African American children’s literature also illustrates various other aspects of identity that intersect with race. Some books (like many of those celebrating Black hair) focus on positive images of Black girlhood. Others provide explicit celebrations of Black boyhood, such as bell hooks’s Be Boy Buzz (2001), illustrated by Chris Raschka, and Tony Medina’s Thirteen Ways of Looking at a Black Boy (2018), in which thirteen artists (Floyd Cooper, Cozbi A. Cabrera, Skip Hill, Tiffany McKnight, Robert Liu-Trujillo, Keith Mallet, Shawn K. Alexander, Kesha Bruce, Brianna McCarthy, R. Gregory Christie, Ekua Holmes, Javaka Steptoe, and Chandra Cox) illustrate the everyday lives of Black boys. Beyond gender, late-20th-century and early-21st-century books more prominently display a wider array of Black sexuality. In Jacqueline Woodson’s From the Notebooks of Melanin Sun (1995) a son learns to accept the fact that his mother is a lesbian. The main character of Brandy Colbert’s Little and Lion (2015) is Black, bisexual, and Jewish. George M. Johnson’s All Boys Aren’t Blue: A Memoir-Manifesto (2020) gives the perspective of growing up as a gay Black boy, directly addressing readers who might have similar experiences of not conforming to normative models of Black male sexuality. African American children’s authors also directly treat topics such as disability, as in Sharon Draper’s Out of My Mind (2010), the protagonist of which has cerebral palsy and must navigate a school system in which students and teachers tend to underestimate her. Popular African American children’s literature also continues to display a wider diversity of the Black diaspora in its characters and experiences. Haitian American characters are at the center of Edwidge Danticat’s children’s literature, including picture books Eight Days: A Story of Haiti (2010), illustrated by Alix Delinois, and Mama’s Nightingale: A Story of Immigration and Separation (2015), illustrated by Leslie Staub; Danticat’s novel Untwine (2017); as well as Ibi Zoboi’s young adult novel American Street (2017). Dominican American families are the subject of Elizabeth Acevedo’s The Poet X (2018), With the Fire on High (2019), and Clap When You Land (2020). Following earlier African American literary resonances for religion, Christian themes appear in books such as Charemae Hill Rollins’s Christmas Gif’, an Anthology of Christmas Poems, Songs and Stories Written by and about Negroes (1963, with a 1993 edition illustrated by Ashley Bryan); Julius Lester and Joe Cepeda’s What a Truly Cool World (1999); Della Reese’s God Inside of Me (1999), illustrated by Yvonne Buchanan; Deloris Jordan’s Baby Blessings: A Prayer for the Day You Are Born (2010), illustrated by James E. Ransome, and A Child’s Book of Prayers and Blessings (2017), illustrated by Shadra Strickland; and Nikki Grimes’s The Watcher (2017), inspired by Psalm 121. Christian themes are also evident in an array of realist fiction.60 Depictions of religion also extend beyond Black Christianity. While writing for Black Muslim children has existed in the United States since at least the mid-20th century, in the early 21st century, books featuring Muslim African American characters became more prominent. Ameenah Muhammad-Diggins’s Bashirah and the Amazing Bean Pie (2018) celebrates a Black Muslim culinary tradition. Books such as Ibtihaj Muhammad’s The Proudest Blue (2018), written with S. K. Ali and with art by Hatem Aly, Khadijah Abdul Haqq’s Nanni’s Hijab (2018), and Jamilah Thompkins-Bigelow’s Mommy’s Khimar (2018), illustrated by Ebony Glenn, celebrate Muslim dress as a counter to the anti-Islamic bullying Muslim children often encounter in the United States. Thompkins-Bigelow’s Your Name Is a Song (2020), illustrated by Luisa Uribe, is about a child whose teacher has not learned to properly pronounce her name and whose mother urges her to advocate for herself. S. K. Ali and Alisha Saeed’s Once upon an Eid (2020) is a collection of short stories about Muslim holidays, which includes contributions from African American writers Jamilah Thompkins-Bigelow, Candice Montgomery, and Ashley Franklin.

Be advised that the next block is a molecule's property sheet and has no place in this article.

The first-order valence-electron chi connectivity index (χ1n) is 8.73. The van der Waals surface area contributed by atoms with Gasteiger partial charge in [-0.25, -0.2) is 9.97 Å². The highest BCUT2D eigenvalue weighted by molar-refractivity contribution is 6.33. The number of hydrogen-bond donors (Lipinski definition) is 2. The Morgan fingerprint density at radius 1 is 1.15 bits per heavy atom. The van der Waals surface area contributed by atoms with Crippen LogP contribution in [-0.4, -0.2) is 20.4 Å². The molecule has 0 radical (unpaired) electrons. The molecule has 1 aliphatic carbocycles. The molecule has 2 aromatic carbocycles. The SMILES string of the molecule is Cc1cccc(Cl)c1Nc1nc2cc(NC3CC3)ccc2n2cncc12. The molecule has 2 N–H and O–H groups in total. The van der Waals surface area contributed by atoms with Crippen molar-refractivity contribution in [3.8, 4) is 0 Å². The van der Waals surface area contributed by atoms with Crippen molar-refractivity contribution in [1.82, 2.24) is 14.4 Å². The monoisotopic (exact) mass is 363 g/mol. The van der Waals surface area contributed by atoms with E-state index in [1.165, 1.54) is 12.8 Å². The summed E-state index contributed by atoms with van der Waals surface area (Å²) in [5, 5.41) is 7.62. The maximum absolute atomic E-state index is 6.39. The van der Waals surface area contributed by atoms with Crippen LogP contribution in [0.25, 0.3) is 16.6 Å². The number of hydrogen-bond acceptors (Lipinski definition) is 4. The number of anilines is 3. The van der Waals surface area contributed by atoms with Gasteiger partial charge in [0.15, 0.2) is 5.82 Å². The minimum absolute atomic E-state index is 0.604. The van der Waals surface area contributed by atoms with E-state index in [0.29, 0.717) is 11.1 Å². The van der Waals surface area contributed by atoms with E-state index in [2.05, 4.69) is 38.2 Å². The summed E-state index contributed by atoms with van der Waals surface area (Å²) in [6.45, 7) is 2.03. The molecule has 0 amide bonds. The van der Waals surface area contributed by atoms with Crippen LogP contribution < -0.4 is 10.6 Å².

Even though so much of African American children’s literature contends directly with the long history of anti-Black racism in the United States, Black self-esteem and achievement are centered in many books, such as Looking Like Me (2009), written by Walter Dean Myers and illustrated by Christopher Myers, and Jacqueline Woodson’s The Day You Begin (2018), illustrated by Rafael López. Actor Grace Byers’s I Am Enough (2018) and I Believe I Can (2020), both illustrated by Keturah A. Bobo, foreground affirming Black children. My Pen (2015), written and illustrated by Christopher Myers, is a celebration of artistic creativity in which this prolific artist and author encourages readers to create their own art. Tami Charles’s All Because You Matter (2020), illustrated by Bryan Collier, celebrates the inherent worth of Black and Brown children. Derrick Barnes and Gordon C. James’s I Am Every Good Thing (2020) narrates a child’s affirmation of self-love. Some work directly treats the intersections of African American art and political consciousness. June Jordan’s Soldier: A Poet’s Childhood (2000) describes the author’s early childhood alongside the resonances of gender, race, and her parents’ status as West Indian immigrants to the United States. Marilyn Nelson’s memoir How I Discovered Poetry (2014) treats the author’s development of craft alongside her awareness of the world, including civil rights and feminist activism. Kimberly Drew’s This Is What I Know about Art, illustrated by Ashley Lukashevsky (2020), encourages self-expression through a personal story of exploration of art and protest. Breanna J. McDaniel’s Hands Up! (2019), illustrated by Shane Evans, foregrounds the many gestures of Black joy that resemble and run alongside a familiar gesture of antiracist protest.